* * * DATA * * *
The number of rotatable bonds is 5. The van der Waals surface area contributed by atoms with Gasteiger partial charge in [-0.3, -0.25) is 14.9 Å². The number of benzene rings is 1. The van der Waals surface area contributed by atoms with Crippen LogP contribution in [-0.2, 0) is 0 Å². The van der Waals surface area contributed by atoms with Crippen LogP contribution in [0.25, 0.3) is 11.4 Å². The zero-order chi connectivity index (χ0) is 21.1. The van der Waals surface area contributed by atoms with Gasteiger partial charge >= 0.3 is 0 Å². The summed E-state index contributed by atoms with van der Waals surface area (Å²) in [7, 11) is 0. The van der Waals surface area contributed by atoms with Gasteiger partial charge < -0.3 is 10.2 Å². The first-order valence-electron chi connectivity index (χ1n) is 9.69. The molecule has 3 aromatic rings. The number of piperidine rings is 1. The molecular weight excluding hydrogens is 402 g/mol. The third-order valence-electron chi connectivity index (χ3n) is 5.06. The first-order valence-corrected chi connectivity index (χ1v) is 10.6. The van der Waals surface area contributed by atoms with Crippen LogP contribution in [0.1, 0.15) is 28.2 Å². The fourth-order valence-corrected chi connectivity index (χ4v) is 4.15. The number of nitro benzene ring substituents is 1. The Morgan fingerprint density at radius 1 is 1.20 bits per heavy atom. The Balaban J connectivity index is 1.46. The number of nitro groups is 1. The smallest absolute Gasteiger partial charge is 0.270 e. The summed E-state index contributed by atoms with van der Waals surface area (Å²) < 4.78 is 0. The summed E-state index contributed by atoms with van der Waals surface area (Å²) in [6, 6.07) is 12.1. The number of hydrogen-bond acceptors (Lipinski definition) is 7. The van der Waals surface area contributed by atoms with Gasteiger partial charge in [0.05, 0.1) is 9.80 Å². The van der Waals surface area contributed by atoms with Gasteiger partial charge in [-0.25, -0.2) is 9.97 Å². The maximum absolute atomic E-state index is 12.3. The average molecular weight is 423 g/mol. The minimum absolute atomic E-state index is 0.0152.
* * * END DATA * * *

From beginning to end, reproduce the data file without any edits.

The number of rotatable bonds is 5. The van der Waals surface area contributed by atoms with Gasteiger partial charge in [-0.3, -0.25) is 14.9 Å². The number of benzene rings is 1. The van der Waals surface area contributed by atoms with Crippen LogP contribution in [-0.2, 0) is 0 Å². The van der Waals surface area contributed by atoms with Crippen LogP contribution in [0.25, 0.3) is 11.4 Å². The zero-order chi connectivity index (χ0) is 21.1. The van der Waals surface area contributed by atoms with Gasteiger partial charge >= 0.3 is 0 Å². The summed E-state index contributed by atoms with van der Waals surface area (Å²) in [7, 11) is 0. The van der Waals surface area contributed by atoms with Gasteiger partial charge < -0.3 is 10.2 Å². The first-order valence-electron chi connectivity index (χ1n) is 9.69. The molecule has 3 aromatic rings. The number of piperidine rings is 1. The molecular weight excluding hydrogens is 402 g/mol. The third-order valence-electron chi connectivity index (χ3n) is 5.06. The first-order valence-corrected chi connectivity index (χ1v) is 10.6. The van der Waals surface area contributed by atoms with Crippen LogP contribution in [0.1, 0.15) is 28.2 Å². The fourth-order valence-corrected chi connectivity index (χ4v) is 4.15. The number of nitro benzene ring substituents is 1. The Morgan fingerprint density at radius 1 is 1.20 bits per heavy atom. The Balaban J connectivity index is 1.46. The number of nitro groups is 1. The smallest absolute Gasteiger partial charge is 0.270 e. The summed E-state index contributed by atoms with van der Waals surface area (Å²) < 4.78 is 0. The summed E-state index contributed by atoms with van der Waals surface area (Å²) in [6, 6.07) is 12.1. The number of hydrogen-bond acceptors (Lipinski definition) is 7. The van der Waals surface area contributed by atoms with Gasteiger partial charge in [0.05, 0.1) is 9.80 Å². The van der Waals surface area contributed by atoms with Gasteiger partial charge in [-0.25, -0.2) is 9.97 Å². The maximum absolute atomic E-state index is 12.3. The average molecular weight is 423 g/mol. The minimum absolute atomic E-state index is 0.0152.